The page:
Black Cloud disconnect

Tonight, I went to see movie #4 for this week, Black Cloud, a film written, directed, produced and “acted” in by Rick(y) Schroder, of “Silver Spoons” and “NYPD Blue” fame. As a point of reference mostly for Lawrence people, the screening was held in the big theater at Liberty Hall and was, according to the box office guy, only the second time they have sold out for a film there (the first was a screening of C.S.A.). This movie was brought to town to open the Haskell Indian Nations University Film Festival, which is running through the weekend (I have a schedule if anyone’s interested in what’s playing when).

So. Black Cloud is the story of a 20ish Navajo boxer, named Black Cloud, who faces adversity in the forms of an alcoholic father, a dead mother, a grandfather who takes him to the spirit world and then dies, a really ugly truck, and a girlfriend who has a child from a previous relationship with the dumbest, meanest cowboy in the world (played by, hey! It’s Ricky Schroder!). Also he has some rage issues, some justified, some… just there. Oh, and he finds out in the course of the movie that he’s a “mixed blood” because his great-great-grandfather was white. This is revealed to him by a government housing official who has tried to extort sexual favors from the girlfriend. Still with me? OK. Remember I said he’s a boxer? Well, he almost loses a fight at the very beginning, only to make a remarkable comeback that catches the eye of an Olympic talent scout who happens to be standing ringside. So the movie is basically about Black Cloud deciding, in the midst of all these obstacles — did I mention the attempted murder charge? — whether he wants to pursue boxing or not, and once he decides he does, then it’s whether he can win.

I did not like the movie as a movie. I felt the storytelling was jumbled and unfocused (see the above summary for evidence, and did I mention the best friend who maybe dies?), the dialogue was ridiculous, and the acting lacked, well, direction. The worst of it all was Rick Schroder’s own role in his own movie — honestly, had I seen his scenes on TV I might have thought it was a parody film. His character was, I think, supposed to be an overblown picture of evil smarm, but his scenes were bad, laughably bad. Sorry, Ricky; I am led to believe he must be an actor who needs a LOT of direction.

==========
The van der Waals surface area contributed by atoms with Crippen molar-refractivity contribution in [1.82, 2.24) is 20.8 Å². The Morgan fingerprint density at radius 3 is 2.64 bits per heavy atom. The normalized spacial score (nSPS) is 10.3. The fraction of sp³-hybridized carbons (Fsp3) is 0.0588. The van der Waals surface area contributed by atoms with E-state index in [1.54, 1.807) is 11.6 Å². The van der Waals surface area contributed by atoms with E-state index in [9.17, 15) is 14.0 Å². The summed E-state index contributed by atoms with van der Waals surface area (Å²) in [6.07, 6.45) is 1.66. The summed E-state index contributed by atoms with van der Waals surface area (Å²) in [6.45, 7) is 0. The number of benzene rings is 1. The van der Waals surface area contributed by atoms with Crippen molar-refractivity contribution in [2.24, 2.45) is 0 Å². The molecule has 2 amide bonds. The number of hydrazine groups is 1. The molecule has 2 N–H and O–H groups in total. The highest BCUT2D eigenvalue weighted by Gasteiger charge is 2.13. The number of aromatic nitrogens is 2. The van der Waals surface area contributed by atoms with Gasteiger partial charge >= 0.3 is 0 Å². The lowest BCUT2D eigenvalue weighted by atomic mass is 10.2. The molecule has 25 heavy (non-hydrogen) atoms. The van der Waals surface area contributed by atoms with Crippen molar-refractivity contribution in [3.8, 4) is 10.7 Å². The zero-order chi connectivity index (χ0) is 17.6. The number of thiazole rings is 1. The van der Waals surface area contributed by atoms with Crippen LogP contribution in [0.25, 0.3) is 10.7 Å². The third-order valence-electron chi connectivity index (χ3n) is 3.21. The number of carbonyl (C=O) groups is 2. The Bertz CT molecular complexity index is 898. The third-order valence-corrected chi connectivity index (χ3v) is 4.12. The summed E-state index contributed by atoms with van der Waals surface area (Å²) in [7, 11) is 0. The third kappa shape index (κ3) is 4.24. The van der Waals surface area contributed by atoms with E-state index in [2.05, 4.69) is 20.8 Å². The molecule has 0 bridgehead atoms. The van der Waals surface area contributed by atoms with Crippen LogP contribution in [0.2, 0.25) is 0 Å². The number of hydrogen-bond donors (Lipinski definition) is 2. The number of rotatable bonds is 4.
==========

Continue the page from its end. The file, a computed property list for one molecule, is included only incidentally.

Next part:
Anyway, at the end of the film, there was a standing ovation for Mr. Schroder as he took the stage, and he began to weep — this must have been sincere, because I didn’t see a director standing anywhere nearby inducing him to cry. He talked a little about how the movie had been his baby — and this I believe was true, because he put his name in the credits three times before the film ever started, and repeated several times the fact that he wrote the movie himself (I wrote it! I directed it! I wrote it!) and then filmed the first draft of the script without any personal knowledge or research of Native American lifestyles or traditions. I thought, whoa, he’s going to get fried as a fraud for this cliche depiction of a life he knows nothing about.

So, then the Q&A begins. And… people start thanking him for making the movie. I had another moment of absolute disconnect from my surroundings. Here I was, judging the film as a film, while much of the audience — let’s say it was 60 percent Native American — was just watching the film as a story, as someone trying to tell a story about them. Whereas I felt many things were cliched and poorly executed, the film apparently managed to connect on an emotional level with a good number of the people around me. I mean, two little kids stood up and proclaimed that Black Cloud was their new hero; women thanked him for making the film so that they could show it to their grandchildren someday; and everyone wanted to know what his next Native-themed work might be.

On a sociological level, this was one of the most fascinating viewings I’ve ever attended. It came on the heels of last night’s screening of C.S.A: Confederate States of America, which I need to write about at length, but not until I can get my head around it a little bit more.

Tomorrow: Sin City! Soooo excited.

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